After sampling the delights of the port for a couple of days, the adventures settled into more commercial endeavours, selling their Slavic captives to new masters. The pick of the female slaves went into the harems of the port’s nobility and wealthy, whilst the less fortunate went into domestic service or to its taverns and brothels. Most of the male captives went into service as slave soldiers, the most successful of whom could expect to rise in both fame and fortune and eventual freedom.

Having made their money, the merchant Venturers bought silk and spices, all packed into watertight tun barrels for the return journey. Seawolf and Ventura set sail on the tide on the 27th of September, sped on their way by a fine fresh sirocco, prospects for the return voyage looking promising indeed.

However, the promise didn’t last… as the ships turned to enter the straights, the fresh sirocco turned to a roaring Bora, driving relentlessly force 8, going on 9 from the northeast. The vessels had no choice but to run before the gale, directly away from home.

Ventura had difficulty in making steerage almost immediately… In an attempt to remain close to her sister, Seawolf too began to wallow. The cries of men follow the creaking of rigging; suddenly the clouds snatched away both the sky and the daylight from the eyes of the sailors; rain drenched winds under iron grey skies robbed men of their sight and senses. The clouds resounded with thunder and the heavens flashed with frequent lightning, the Heroes and their crew glimpsed imminent death before their very eyes.

image of storm with ships

On Seawolf Pavel's limbs became numb with cold fear; he groaned and, stretched both his hands out towards the stars, as if appealing to the spirits of the sea. As he looks on, the storm, screaming with the voice of the north wind, struck the sail head-on and lifted the waves to the stars. The oars were broken, then the prow of the ship turned and presented its side to the surge, and a steep mountain of water followed in a mass. The sailors hung on to whatever they could lay a hand on, to hold fast aboard, as the vessel crested the wave. Pavel and two other hands were seized by the breaker and plunged almost to the seabed, where the swell seethed with sand. Two poor souls failed to surface ever again, but Pavel strove and struggled to raise his head above the waves; flung clear of the floundering ship, his life passed before his eyes...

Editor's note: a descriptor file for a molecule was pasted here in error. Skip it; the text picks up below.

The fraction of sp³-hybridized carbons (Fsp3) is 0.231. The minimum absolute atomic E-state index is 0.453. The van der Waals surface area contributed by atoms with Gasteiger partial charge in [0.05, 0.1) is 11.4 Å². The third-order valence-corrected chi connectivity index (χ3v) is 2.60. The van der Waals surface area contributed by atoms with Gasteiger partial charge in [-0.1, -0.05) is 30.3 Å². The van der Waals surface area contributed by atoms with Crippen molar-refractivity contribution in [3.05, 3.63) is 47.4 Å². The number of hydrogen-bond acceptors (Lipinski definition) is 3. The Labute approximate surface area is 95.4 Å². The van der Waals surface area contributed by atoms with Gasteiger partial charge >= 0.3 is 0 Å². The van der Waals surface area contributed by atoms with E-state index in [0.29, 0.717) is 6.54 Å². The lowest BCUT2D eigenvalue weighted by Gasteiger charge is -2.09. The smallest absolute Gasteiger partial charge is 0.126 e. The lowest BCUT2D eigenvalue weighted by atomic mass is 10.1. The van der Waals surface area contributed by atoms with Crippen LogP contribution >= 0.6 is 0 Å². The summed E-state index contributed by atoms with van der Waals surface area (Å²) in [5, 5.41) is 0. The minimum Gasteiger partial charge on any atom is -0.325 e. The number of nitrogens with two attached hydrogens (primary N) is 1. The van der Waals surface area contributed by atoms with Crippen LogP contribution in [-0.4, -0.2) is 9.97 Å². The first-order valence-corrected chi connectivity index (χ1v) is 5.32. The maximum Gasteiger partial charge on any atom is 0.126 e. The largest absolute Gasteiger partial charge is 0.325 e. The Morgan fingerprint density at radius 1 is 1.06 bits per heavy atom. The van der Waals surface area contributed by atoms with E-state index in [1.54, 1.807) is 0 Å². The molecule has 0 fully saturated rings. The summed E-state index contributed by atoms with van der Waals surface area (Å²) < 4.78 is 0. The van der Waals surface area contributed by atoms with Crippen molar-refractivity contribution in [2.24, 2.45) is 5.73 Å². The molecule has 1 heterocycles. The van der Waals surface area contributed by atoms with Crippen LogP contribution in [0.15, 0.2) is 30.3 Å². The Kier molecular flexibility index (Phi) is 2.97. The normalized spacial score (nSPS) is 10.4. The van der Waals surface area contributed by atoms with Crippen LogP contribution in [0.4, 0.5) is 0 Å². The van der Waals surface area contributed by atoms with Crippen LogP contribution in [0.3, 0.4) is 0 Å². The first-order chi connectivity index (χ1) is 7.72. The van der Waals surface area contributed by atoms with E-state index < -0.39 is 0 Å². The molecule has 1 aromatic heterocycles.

Praying to whatever Gods crossed his frozen befuddled mind Pavel swore to lead a good and holy life, restraining from inciting violence and hatred, and turning the other cheek if only he could be saved!

Both the Ventura and Seawolf were broached by the savage wind. The Bora carried both ships, flinging them onto from the deep into the shallows of Bareggio’s shore; a pitiful sight to see, and it dashed them against the shallow waters leaving them on the desolate sandy shore.

The huge seas, filled Pavel’s eyes, one moment immersing him in its murky green depths, the next, raising him to the heights at the crest of a wave. He was hurled headlong, face down; but still breathing and cast up on the lonely beach. During the night the savage Bora burned itself out and calm returned.

By the same miracle that cast Pavel up alive, beached Ventura and Seawolf on the same desolate strand, barely a league away. Although battered and splintered, neither ship was catastrophically damaged. A next few days of calm allowed Seawolf to be towed afloat, using the ships surviving boat and some locally hired fishing craft. She then managed to haul off Ventura too. Only the men washed overboard with Pavel were lost and the tuns in Ventura’s hold were left substantially un-breached.

When the calm bestirred after a few days, a kindly Sirocco once again set in and our battered band made their home port in safety, finally arriving on the 15th October. For much of the voyage, Pavel sat alone, gazing silently out to sea; his aura of invincibility somehow diminished by his near-death experience.